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The Vegetarian Gourmet: The Great American Meatout

By Steven R. L. Millman
Staff Reporter

Greetings and salutations from the Vegetarian Gourmet on March 20, the day of the Great American Meatout! The Meatout is the world's largest annual grass-roots dietary education campaign, marking the first day of spring by encouraging our fellow Americans to go one day without animal products. The Meatout, like the Smokeout, is intended to help people kick the "meat habit" and encourage them to eat a diet healthy for their bodies, their environment, and their souls. This week the Vegetarian Gourmet will forego the usual recipes and restaurant reviews to speak a bit about the myths and realities of vegetarianism and throw out some interesting information. The Vegetarian Gourmet can be reached at gourmet@the-tech.mit.edu.

Myths and Realities

Myth #1: Vegetarians are sickly.

According to the World Health Organization, vegetarians as a group are among the healthiest people. There are no populations in the world which have both high meat intakes and low or average rates of colon cancer. There are also no populations in the world which have both low meat intakes and high or average rates of colon cancer. Vegetarians have considerably fewer problems with heart disease, high blood pressure, strokes, kidney disease, diabetes, peptic ulcers, gallstones, arthritis, irritable colon syndrome, hypoglycemia, constipation, diverticulosis, hypertension, osteoporosis, hemorrhoids (oh the humanity!), obesity, asthma, trichinosis, spongiform encephalopothy, food borne illnesses, and nearly all forms of cancer.

Myth #2: Vegetarians, especially vegans, don't get enough protein.

Even though this question was answered pretty definitively by Hardinge and Stare in the American Journal of Clinical Nutrition (2:73) way back in 1954, people still ask the Vegetarian Gourmet how he can possibly get enough protein. Despite what you might have been told in the bygone years of your impressionable youth, experts agree that only between 2.5 and 10 percent of calories one consumes need to be protein. The National Academy of Sciences suggests that a useful rule of thumb is 0.57 grams of protein per kilogram of body weight. For a six foot four inch man of 200 pounds, this equates to about three ounces of steak or one cheeseburger. Any more protein than is needed by the body is released daily along with other wastes. Too much protein can be a health risk itself.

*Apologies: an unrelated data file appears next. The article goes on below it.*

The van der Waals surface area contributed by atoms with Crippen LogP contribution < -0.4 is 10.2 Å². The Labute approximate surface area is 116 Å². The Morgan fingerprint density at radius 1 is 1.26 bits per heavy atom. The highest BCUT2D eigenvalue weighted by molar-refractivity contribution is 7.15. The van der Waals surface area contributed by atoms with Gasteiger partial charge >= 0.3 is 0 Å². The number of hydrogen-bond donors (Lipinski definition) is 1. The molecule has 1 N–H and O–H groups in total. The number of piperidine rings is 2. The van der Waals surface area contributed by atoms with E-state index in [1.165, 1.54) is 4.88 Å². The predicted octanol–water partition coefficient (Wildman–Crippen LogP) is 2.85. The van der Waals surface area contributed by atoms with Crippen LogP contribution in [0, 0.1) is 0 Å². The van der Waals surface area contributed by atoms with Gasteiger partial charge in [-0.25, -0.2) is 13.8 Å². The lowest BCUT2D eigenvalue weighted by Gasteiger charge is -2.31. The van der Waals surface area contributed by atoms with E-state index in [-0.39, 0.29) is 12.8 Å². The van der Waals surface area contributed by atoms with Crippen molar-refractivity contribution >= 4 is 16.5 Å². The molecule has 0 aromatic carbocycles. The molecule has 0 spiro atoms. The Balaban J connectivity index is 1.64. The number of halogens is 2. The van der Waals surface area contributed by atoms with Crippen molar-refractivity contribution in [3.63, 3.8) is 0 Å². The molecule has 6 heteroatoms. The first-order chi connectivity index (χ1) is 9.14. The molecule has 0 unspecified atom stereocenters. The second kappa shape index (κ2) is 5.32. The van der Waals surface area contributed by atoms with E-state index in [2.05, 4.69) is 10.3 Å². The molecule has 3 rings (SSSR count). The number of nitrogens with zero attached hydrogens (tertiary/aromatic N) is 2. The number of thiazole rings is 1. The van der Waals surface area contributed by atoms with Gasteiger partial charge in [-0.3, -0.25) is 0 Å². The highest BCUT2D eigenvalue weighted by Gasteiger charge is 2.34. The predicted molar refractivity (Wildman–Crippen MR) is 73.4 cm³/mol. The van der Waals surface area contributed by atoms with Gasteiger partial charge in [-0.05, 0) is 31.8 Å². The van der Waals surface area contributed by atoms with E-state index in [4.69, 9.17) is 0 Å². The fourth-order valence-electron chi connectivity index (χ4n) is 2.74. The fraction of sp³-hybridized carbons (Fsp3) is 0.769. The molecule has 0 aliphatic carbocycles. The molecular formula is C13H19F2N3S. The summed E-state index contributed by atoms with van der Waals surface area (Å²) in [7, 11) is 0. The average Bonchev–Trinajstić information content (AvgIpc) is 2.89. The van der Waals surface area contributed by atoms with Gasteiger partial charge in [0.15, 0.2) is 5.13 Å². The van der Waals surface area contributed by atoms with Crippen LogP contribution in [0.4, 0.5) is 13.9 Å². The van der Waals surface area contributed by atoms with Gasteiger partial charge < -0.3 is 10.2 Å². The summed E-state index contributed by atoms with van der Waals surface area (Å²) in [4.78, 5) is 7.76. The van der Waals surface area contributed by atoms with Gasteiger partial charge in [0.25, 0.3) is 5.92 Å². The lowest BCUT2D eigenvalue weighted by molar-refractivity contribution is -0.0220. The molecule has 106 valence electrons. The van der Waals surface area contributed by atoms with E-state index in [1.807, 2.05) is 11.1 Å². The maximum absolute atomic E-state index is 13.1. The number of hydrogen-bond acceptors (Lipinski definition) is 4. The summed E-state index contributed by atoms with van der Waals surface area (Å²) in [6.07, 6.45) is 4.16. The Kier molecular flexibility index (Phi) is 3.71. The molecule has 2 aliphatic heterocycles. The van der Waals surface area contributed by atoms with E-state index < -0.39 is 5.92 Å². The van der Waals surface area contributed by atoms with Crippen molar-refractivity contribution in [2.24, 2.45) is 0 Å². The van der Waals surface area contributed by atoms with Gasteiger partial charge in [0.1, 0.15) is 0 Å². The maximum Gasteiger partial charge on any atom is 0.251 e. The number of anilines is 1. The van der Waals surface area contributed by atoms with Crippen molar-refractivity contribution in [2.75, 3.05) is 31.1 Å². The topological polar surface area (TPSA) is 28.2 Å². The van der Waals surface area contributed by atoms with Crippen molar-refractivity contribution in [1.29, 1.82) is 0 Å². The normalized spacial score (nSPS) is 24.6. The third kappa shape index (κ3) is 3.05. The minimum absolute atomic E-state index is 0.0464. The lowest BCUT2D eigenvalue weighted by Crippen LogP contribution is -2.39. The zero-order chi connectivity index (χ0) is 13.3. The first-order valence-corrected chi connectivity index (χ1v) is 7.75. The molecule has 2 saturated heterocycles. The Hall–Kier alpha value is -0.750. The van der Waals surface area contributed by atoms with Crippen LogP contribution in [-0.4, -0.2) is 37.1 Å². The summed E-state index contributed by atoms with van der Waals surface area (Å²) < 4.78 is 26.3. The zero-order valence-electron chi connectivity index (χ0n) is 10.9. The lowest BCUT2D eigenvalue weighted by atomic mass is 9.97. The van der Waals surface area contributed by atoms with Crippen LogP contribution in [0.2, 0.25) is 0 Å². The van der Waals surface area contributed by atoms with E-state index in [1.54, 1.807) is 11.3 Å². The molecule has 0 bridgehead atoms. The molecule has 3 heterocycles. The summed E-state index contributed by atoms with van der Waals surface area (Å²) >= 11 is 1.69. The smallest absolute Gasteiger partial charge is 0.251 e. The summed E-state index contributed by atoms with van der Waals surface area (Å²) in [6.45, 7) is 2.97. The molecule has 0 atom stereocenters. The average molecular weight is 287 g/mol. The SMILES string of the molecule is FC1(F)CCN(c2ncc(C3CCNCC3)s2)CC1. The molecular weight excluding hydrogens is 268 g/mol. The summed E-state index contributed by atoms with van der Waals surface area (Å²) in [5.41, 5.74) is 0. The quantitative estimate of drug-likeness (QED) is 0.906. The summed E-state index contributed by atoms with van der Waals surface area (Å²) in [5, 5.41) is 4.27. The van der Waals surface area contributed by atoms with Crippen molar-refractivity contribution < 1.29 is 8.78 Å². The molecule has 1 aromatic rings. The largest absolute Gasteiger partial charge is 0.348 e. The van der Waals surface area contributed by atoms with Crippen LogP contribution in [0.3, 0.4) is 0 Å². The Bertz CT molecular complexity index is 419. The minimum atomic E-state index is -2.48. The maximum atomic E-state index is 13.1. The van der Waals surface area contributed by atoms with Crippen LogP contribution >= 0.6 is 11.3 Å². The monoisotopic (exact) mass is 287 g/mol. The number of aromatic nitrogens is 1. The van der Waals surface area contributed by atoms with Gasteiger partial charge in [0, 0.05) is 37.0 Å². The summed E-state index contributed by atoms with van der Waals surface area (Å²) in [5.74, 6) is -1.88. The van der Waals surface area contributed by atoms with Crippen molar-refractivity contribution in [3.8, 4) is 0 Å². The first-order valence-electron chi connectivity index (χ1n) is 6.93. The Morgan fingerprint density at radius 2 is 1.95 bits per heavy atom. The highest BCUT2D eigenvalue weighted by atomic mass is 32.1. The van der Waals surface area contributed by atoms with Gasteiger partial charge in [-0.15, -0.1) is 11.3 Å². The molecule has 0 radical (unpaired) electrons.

Almost all plant based foods have protein in more than sufficient quantities to provide what we humans need. Only certain fruits lack the marginal amounts required to live. A vegetarian would have to either be starving or eating nothing but kiwis and grapefruit in order to not get enough protein.

Myth #3: OK, vegetarians get protein, but only meat and dairy are complete proteins.

In order to survive, humans require twenty-two amino acids, the building blocks of protein. Of these, eight "essential" amino acids cannot be manufactured by the human body and must be ingested. Foods like meat and dairy products, which have all of the essential amino acids, are called perfect proteins. The argument is that vegetarians need to be careful to combine foods in order to get all eight essential amino acids with dishes like rice and beans.

However, virtually the only way to miss getting all of the essential amino acids you need is by eating the exact same food all the time. A diet of broccoli and water would be sorely deficient in terms of essential amino acids, but it would also be lack many vitamins, minerals, and other essential nutrients. A vegetarian diet with some variety provides all of the essential amino acids without fuss or worry. Finally, the soy bean, and hence tofu, tempeh, and their more processed derivatives, are all perfect proteins, equivalent in that respect to meat.